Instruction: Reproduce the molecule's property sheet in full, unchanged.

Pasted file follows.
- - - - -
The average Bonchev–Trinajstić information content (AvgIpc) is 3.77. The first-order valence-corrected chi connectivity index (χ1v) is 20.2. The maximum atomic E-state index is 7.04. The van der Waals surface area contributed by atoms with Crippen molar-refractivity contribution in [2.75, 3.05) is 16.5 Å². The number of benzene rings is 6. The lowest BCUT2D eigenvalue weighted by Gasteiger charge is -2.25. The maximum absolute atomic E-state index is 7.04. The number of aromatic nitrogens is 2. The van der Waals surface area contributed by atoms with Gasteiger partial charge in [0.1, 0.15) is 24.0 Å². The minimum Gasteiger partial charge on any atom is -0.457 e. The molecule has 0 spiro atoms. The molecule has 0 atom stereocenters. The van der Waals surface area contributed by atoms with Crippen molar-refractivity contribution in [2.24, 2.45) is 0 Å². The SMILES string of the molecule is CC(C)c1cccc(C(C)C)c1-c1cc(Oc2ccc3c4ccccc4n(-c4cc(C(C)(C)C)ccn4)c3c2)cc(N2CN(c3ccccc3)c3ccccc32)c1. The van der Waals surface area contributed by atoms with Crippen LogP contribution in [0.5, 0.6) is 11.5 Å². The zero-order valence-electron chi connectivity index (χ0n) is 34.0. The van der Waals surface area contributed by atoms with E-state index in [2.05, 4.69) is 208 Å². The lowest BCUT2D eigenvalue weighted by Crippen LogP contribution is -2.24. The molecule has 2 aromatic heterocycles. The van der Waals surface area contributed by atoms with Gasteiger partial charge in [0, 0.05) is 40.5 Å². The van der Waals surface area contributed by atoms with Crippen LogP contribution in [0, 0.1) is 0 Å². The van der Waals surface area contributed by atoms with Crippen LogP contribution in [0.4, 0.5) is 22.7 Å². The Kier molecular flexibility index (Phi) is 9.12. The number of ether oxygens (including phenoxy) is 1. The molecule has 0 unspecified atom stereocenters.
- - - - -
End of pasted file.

The average Bonchev–Trinajstić information content (AvgIpc) is 3.77. The first-order valence-corrected chi connectivity index (χ1v) is 20.2. The maximum atomic E-state index is 7.04. The van der Waals surface area contributed by atoms with Crippen molar-refractivity contribution in [2.75, 3.05) is 16.5 Å². The number of benzene rings is 6. The lowest BCUT2D eigenvalue weighted by Gasteiger charge is -2.25. The maximum absolute atomic E-state index is 7.04. The number of aromatic nitrogens is 2. The van der Waals surface area contributed by atoms with Gasteiger partial charge in [0.1, 0.15) is 24.0 Å². The minimum Gasteiger partial charge on any atom is -0.457 e. The molecule has 0 spiro atoms. The molecule has 0 atom stereocenters. The van der Waals surface area contributed by atoms with Crippen molar-refractivity contribution in [2.24, 2.45) is 0 Å². The SMILES string of the molecule is CC(C)c1cccc(C(C)C)c1-c1cc(Oc2ccc3c4ccccc4n(-c4cc(C(C)(C)C)ccn4)c3c2)cc(N2CN(c3ccccc3)c3ccccc32)c1. The van der Waals surface area contributed by atoms with Crippen LogP contribution in [0.5, 0.6) is 11.5 Å². The zero-order valence-electron chi connectivity index (χ0n) is 34.0. The van der Waals surface area contributed by atoms with E-state index in [2.05, 4.69) is 208 Å². The lowest BCUT2D eigenvalue weighted by Crippen LogP contribution is -2.24. The molecule has 2 aromatic heterocycles. The van der Waals surface area contributed by atoms with Gasteiger partial charge in [0, 0.05) is 40.5 Å². The van der Waals surface area contributed by atoms with Crippen LogP contribution in [0, 0.1) is 0 Å². The van der Waals surface area contributed by atoms with Crippen LogP contribution in [0.4, 0.5) is 22.7 Å². The Kier molecular flexibility index (Phi) is 9.12. The number of ether oxygens (including phenoxy) is 1. The molecule has 0 unspecified atom stereocenters.